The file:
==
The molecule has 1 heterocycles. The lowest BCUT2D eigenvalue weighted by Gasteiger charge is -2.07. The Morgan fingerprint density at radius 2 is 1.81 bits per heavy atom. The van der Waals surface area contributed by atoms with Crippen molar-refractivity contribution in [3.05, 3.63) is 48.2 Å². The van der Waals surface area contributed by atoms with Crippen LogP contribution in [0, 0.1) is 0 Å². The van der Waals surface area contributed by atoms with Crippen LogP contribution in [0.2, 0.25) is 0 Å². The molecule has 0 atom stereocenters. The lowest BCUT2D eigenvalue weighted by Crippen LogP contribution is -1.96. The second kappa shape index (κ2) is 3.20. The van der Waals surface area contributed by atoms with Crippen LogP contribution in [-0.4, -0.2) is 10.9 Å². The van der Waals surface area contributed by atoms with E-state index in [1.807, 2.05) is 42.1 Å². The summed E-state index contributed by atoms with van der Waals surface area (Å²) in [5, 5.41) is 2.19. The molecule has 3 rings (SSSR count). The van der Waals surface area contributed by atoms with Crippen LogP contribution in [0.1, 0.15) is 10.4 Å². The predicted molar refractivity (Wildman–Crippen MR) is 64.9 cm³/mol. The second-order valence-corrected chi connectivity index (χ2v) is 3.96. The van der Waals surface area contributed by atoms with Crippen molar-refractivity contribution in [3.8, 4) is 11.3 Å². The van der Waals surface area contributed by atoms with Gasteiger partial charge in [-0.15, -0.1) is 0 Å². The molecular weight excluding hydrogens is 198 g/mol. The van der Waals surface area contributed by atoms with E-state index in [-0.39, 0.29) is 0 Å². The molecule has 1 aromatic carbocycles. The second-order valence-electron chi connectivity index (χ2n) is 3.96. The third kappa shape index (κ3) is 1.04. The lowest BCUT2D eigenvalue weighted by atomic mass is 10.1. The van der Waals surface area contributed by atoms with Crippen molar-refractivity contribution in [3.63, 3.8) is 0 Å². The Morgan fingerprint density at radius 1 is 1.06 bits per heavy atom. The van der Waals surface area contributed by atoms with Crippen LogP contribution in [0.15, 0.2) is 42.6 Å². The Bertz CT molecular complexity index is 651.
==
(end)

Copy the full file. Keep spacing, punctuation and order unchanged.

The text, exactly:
The molecule has 1 heterocycles. The lowest BCUT2D eigenvalue weighted by Gasteiger charge is -2.07. The Morgan fingerprint density at radius 2 is 1.81 bits per heavy atom. The van der Waals surface area contributed by atoms with Crippen molar-refractivity contribution in [3.05, 3.63) is 48.2 Å². The van der Waals surface area contributed by atoms with Crippen LogP contribution in [0, 0.1) is 0 Å². The van der Waals surface area contributed by atoms with Crippen LogP contribution in [0.2, 0.25) is 0 Å². The molecule has 0 atom stereocenters. The lowest BCUT2D eigenvalue weighted by Crippen LogP contribution is -1.96. The second kappa shape index (κ2) is 3.20. The van der Waals surface area contributed by atoms with Crippen LogP contribution in [-0.4, -0.2) is 10.9 Å². The van der Waals surface area contributed by atoms with E-state index in [1.807, 2.05) is 42.1 Å². The summed E-state index contributed by atoms with van der Waals surface area (Å²) in [5, 5.41) is 2.19. The molecule has 3 rings (SSSR count). The van der Waals surface area contributed by atoms with Crippen LogP contribution in [0.1, 0.15) is 10.4 Å². The predicted molar refractivity (Wildman–Crippen MR) is 64.9 cm³/mol. The second-order valence-corrected chi connectivity index (χ2v) is 3.96. The van der Waals surface area contributed by atoms with Crippen molar-refractivity contribution in [3.8, 4) is 11.3 Å². The van der Waals surface area contributed by atoms with Gasteiger partial charge in [-0.15, -0.1) is 0 Å². The molecular weight excluding hydrogens is 198 g/mol. The van der Waals surface area contributed by atoms with E-state index in [-0.39, 0.29) is 0 Å². The molecule has 1 aromatic carbocycles. The second-order valence-electron chi connectivity index (χ2n) is 3.96. The third kappa shape index (κ3) is 1.04. The lowest BCUT2D eigenvalue weighted by atomic mass is 10.1. The van der Waals surface area contributed by atoms with Crippen molar-refractivity contribution in [3.63, 3.8) is 0 Å². The Morgan fingerprint density at radius 1 is 1.06 bits per heavy atom. The van der Waals surface area contributed by atoms with Crippen LogP contribution in [0.15, 0.2) is 42.6 Å². The Bertz CT molecular complexity index is 651.